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Friend of a Friend

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Eva Skinner was a founding member of the Association of Friends of the Otago Museum, established in 1926. Eva’s husband, Henry Devenish (H D) Skinner (then Assistant Curator at the Museum), had seen the positive effect of the Friends of the Fitzwilliam Museum during his time as a student in Cambridge, England and was keen to work with a similar group in Otago. The ‘extension and enrichment of the collections’ was specifically mentioned in the proposal described in the Otago Daily Times in 1925.

Eighty-five people joined the Friends in their first year (including the Curator W B Benham, Eva Skinner, H D Skinner and the Museum’s taxidermist, E H Gibson). Word got round, and about 150 people attended the Friends’ first social function, an ‘At Home’ in the Hocken Wing of the Museum, followed by afternoon tea. The first Friends’ Council was chaired by local benefactor and Museum supporter extraordinaire, Willi Fels. 

Of the many wonderful gifts the Friends have given the Museum in the more than 90 years of their existence – and there is of course more to friendship than gift-giving – the Chinese surcoat they donated in 1936 resulted from another special friendship.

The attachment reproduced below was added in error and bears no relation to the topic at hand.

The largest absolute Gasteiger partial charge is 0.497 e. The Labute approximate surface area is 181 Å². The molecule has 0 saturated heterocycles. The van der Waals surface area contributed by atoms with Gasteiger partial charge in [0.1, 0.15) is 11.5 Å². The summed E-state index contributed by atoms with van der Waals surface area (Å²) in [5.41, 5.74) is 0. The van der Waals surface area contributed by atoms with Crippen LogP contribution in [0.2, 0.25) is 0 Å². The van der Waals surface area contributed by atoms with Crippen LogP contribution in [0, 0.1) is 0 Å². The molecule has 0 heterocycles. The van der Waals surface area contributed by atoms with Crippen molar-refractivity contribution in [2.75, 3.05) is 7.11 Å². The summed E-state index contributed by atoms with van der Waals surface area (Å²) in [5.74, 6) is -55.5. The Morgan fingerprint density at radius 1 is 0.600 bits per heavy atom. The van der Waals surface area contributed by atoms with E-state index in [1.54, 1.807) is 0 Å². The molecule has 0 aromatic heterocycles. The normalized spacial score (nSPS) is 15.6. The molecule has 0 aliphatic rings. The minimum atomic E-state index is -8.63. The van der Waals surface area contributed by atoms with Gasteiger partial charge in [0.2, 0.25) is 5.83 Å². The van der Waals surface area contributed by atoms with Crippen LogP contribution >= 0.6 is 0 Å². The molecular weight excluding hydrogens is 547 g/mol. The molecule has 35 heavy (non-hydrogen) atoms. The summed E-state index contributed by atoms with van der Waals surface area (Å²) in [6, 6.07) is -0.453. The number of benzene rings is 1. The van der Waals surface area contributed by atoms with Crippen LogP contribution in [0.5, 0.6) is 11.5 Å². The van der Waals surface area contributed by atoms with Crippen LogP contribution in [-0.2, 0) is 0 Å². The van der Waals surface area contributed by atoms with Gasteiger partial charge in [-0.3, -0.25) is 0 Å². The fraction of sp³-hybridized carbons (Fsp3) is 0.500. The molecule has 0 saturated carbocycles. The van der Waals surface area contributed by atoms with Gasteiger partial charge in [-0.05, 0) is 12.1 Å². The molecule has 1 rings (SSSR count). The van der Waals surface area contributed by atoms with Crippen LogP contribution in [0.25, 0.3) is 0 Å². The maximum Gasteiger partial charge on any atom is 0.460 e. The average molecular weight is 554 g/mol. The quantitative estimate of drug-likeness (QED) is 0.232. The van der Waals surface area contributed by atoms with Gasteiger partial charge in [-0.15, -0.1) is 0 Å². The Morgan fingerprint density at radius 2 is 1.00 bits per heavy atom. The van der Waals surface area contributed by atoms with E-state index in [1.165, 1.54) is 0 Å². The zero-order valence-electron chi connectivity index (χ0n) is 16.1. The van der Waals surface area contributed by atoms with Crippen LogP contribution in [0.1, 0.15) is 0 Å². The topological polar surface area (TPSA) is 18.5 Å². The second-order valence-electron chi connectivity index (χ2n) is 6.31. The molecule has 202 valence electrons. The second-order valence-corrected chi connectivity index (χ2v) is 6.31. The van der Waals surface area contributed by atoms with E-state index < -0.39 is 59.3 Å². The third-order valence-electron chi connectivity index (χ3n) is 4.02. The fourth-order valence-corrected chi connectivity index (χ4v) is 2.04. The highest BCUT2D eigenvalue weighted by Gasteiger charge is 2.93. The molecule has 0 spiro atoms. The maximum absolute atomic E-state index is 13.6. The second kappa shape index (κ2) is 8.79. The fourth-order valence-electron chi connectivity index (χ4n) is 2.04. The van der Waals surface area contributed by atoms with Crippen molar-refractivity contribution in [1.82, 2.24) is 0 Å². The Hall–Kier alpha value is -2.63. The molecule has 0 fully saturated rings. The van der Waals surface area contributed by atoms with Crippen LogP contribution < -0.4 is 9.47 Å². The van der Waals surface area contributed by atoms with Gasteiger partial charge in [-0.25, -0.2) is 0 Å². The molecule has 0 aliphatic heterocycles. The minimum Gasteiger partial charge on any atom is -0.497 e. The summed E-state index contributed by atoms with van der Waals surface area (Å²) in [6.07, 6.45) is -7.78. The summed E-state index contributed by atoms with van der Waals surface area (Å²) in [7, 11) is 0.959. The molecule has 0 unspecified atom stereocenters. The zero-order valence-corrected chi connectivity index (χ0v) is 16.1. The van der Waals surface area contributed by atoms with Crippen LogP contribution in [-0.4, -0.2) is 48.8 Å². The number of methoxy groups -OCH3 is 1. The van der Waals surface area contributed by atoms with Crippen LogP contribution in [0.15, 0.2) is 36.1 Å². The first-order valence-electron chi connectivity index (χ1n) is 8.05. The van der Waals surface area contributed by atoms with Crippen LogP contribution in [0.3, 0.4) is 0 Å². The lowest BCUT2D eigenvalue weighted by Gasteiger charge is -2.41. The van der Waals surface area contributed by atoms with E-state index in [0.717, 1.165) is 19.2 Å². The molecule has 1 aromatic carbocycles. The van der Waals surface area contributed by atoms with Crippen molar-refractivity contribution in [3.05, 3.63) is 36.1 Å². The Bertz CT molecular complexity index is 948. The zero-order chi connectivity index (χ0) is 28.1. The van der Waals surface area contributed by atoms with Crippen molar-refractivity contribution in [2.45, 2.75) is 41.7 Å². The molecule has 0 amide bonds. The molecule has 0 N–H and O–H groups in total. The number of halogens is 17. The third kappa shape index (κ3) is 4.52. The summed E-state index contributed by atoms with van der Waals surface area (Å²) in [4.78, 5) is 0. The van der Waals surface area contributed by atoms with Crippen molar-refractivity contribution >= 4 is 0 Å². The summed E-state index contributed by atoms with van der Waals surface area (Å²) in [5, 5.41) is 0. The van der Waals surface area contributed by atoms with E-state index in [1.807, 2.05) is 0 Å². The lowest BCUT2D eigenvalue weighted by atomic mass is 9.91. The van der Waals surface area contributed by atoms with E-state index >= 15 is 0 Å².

Eva Skinner had a deep personal friendship with Agnes (Nessie) Moncrieff, who was the New Zealand Young Women’s Christian Association (YWCA) foreign secretary to the YWCA of China, and was one of her most important correspondents. Nessie’s letters have recently been published by her friend, Barbara Francis, in You Do Not Travel in China at the Full Moon: Agnes Moncrieff's Letters from China 1930–45. Barbara was recently interviewed by Kim Hill on Radio New Zealand.

It seems that it was through her friendship with Eva that Nessie made an embroidered silk Chinese robe available for the Association of Friends to buy for the Otago Museum.

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Dark blue silk robe. Gift of the Association of Friends of the Otago Museum; Otago Museum Collection


The robe is a P'u-fu; an imperial Chinese surcoat dating from the late 19th century. It is decorated with four lung (five-claw) dragons, Buddhist emblems, bats, clouds and imperial emblems representing the heavens, moon, sun and mountains. It was identified by Margery Blackman who curated the Friendly Gifts exhibition, celebrating the Association of Friends’ 65th anniversary. 

The Association of Friends of the Otago Museum were, and are still, a group of diverse, yet like-minded people who have a singular purpose: to support the Museum. You are welcome to join them


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Embroidered medallions from the front of the robe, and back of the p’u-fu.

Gift of the Association of Friends of the Otago Museum; Otago Museum Collection